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Inspiring Thursday: Sara Seerat

Sera Seerat was born in 1993 in Afghanistan and is deeply committed to women’s rights in her province, Kapisa, and in her country. She is now a journalist, owns a women’s centre and is actively involved in politics.

Sara Seerat is an Afghan journalist committed to helping girls access education and the labour market, an honorary lecturer at Al-Biruni University and a member of the Youth Parliament. She was appointed director of the Kapisa Province Women Journalists Association and regional representative of the Afghanistan Independent Human Rights Commission in 2016. In 2019, she joined the march of women from all provinces of the country demanding women’s rights and respect for the democratic constitution, negotiating with the Taliban. During the pandemic, she transformed her socio-cultural institute for women into a sewing workshop to make COVID-19 masks, which she then distributed for free. Finally, she won the Franco-German Human Rights Prize in 2020.

“As a women’s rights activist, questioning and answering is my right. Women are powerful, they will become more powerful when they are supported.” – Sara Seerat, for Amnesty International

Afghanistan and women’s rights

Afghanistan has been repeatedly portrayed as a dangerous and oppressive country when it comes to women’s rights. Their struggle against the Taliban and radical religion’s expressions limits women’s expression, access to health, knowledge, politics, and work. As Sara Seerat explains for Amnesty International about the situation in her province, “Some elements of human rights have improved in Kapisa though there are issues such as girls’ access to education and the right to free will which are much neglected. Poverty and unemployment have increased in the area along with incidents of so-called “honour” killings. There is also a significant imbalance in the proportion of the number of women with necessary education qualifications and employment opportunities for women. Despite continuous advocacy, women are yet to be offered key government posts. Also, there are no employment prospects for women with lower standards of education. Women in businesses find it difficult to sell their products in markets and bazars, unable reserve stalls for themselves.”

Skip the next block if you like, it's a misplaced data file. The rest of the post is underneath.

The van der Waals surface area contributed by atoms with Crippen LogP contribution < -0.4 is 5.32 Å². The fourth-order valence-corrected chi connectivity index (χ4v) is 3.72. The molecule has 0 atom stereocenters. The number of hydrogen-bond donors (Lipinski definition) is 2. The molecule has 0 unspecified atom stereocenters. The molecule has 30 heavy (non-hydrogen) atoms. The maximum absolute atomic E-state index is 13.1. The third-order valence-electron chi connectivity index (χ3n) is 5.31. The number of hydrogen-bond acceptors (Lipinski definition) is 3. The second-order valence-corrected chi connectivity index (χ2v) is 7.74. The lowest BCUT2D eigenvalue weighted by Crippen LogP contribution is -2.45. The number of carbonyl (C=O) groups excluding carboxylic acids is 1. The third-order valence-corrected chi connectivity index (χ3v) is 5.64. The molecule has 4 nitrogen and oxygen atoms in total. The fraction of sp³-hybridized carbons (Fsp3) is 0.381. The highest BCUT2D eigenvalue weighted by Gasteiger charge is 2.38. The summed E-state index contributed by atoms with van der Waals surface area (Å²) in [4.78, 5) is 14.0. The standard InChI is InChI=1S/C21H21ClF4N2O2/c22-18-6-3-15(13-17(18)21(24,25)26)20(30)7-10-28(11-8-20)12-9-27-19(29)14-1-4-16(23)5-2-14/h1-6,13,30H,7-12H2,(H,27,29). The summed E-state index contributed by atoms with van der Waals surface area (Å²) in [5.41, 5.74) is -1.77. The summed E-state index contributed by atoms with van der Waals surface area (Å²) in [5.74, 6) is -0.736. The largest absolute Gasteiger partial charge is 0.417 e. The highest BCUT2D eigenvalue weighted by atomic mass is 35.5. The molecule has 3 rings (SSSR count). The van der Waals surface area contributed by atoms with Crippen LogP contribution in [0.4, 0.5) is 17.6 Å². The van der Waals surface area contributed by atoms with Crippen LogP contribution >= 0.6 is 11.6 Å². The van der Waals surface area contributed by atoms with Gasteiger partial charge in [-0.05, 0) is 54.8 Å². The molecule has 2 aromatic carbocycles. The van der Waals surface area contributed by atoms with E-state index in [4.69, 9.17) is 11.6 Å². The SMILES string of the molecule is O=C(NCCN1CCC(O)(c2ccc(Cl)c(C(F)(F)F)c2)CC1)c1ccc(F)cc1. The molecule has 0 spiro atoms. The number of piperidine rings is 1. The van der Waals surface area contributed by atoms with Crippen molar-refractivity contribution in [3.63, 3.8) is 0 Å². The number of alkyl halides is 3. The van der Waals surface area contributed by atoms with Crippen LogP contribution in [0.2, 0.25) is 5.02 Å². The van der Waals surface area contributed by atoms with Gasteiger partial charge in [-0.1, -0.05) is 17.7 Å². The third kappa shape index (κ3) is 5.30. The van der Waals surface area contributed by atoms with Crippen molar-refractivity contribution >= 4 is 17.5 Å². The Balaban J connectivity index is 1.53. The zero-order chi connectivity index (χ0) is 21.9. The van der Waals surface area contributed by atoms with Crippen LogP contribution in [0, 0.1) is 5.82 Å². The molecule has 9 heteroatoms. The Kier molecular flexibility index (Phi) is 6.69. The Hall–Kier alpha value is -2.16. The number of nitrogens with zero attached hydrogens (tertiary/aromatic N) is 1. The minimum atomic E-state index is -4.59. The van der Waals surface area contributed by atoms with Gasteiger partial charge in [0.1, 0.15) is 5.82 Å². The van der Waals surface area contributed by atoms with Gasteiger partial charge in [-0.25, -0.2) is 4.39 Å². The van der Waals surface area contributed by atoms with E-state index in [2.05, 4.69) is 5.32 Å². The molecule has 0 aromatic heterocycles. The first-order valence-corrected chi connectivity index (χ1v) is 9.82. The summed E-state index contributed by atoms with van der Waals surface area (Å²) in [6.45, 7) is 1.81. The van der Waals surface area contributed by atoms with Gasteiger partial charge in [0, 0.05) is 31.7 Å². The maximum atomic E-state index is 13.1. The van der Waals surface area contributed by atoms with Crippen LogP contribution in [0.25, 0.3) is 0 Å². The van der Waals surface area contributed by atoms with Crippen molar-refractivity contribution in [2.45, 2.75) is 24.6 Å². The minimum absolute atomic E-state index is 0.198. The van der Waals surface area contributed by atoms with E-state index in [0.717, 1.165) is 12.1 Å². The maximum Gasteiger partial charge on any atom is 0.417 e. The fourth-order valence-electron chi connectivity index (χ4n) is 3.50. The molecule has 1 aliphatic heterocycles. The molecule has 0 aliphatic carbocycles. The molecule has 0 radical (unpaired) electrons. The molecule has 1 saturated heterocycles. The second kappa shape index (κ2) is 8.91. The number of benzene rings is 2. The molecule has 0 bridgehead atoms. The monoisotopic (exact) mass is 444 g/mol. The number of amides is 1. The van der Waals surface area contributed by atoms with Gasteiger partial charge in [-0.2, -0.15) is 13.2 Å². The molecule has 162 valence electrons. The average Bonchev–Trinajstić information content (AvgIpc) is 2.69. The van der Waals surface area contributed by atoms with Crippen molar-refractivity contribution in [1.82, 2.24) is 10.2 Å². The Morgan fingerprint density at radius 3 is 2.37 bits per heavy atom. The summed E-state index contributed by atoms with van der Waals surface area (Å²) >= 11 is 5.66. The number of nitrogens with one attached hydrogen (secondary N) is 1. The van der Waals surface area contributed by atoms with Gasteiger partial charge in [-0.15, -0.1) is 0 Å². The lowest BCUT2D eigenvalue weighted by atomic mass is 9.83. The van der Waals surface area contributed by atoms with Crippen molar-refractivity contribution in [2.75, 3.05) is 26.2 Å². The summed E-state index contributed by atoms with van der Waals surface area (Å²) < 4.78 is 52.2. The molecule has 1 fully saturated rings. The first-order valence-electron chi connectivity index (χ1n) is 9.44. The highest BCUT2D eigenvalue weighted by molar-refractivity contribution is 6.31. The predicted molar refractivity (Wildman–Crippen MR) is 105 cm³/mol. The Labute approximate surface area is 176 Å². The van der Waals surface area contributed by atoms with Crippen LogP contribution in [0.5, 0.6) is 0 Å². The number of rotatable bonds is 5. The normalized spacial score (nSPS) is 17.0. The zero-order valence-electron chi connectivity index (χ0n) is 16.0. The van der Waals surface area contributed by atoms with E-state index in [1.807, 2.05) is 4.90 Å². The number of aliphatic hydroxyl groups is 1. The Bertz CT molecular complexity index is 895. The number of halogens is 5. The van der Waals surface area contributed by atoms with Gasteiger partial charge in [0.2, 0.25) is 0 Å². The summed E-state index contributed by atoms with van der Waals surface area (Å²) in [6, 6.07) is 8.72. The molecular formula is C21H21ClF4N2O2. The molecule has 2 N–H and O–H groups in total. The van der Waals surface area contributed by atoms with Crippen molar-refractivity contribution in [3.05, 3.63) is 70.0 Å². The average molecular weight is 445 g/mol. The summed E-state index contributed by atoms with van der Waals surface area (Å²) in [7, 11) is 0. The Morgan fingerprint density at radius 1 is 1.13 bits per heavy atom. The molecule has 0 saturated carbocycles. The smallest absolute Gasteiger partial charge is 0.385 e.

Despite the difficult situation for Afghan women, the journalist remains positive and looks forward as she says, “I believe that a lot more can be achieved with adequate funding and government support. And I hope that one day, they will be able to put an end to the discrimination and violence faced by women, and instead acknowledge women’s achievements, and give more priority for women especially in rural districts to voice their opinion.”

“For many years, I worked as a journalist to raise the voice of Afghans, especially Afghan women, but now our identity is being destroyed and nothing has been done by us to deserve this.” – One journalist, identified as Aisha, for The Guardian

More specifically, it is difficult to be a journalist in Afghanistan. It is even more difficult to be a woman and a journalist in Afghanistan. The Taliban, who are very hostile to press freedom and women in public office, often threaten women journalists with rape, kidnapping and death. Women who have worked for 20 years to amplify the visibility and voices of Afghan women have seen their efforts ruined since the terrorist group took Kabul. Twenty years of hard work is threatened just as activists had finally made it to the media scene.

Free speech and expression

At the end of this Thankful Thursday, I would like to mention that it was difficult to find information about Sara Seerat, even though she is a very inspiring woman, is seen in the public sphere and has done a lot for women’s rights and the position of women in Afghanistan. It was also difficult to find information about her peers. Information is not available everywhere and not everyone has the right to be heard in the public arena as much as others. It is good to remember that, despite all the recent problems related to media and social networking freedoms, Europe is lucky to still have free and safe spaces to express oneself and live.

In recent news, with the Taliban taking over the country, WAVE Network encourages you to learn more about the issue and supports women and girls in Afghanistan.

Written by WAVE Intern Raphaelle Jouannic


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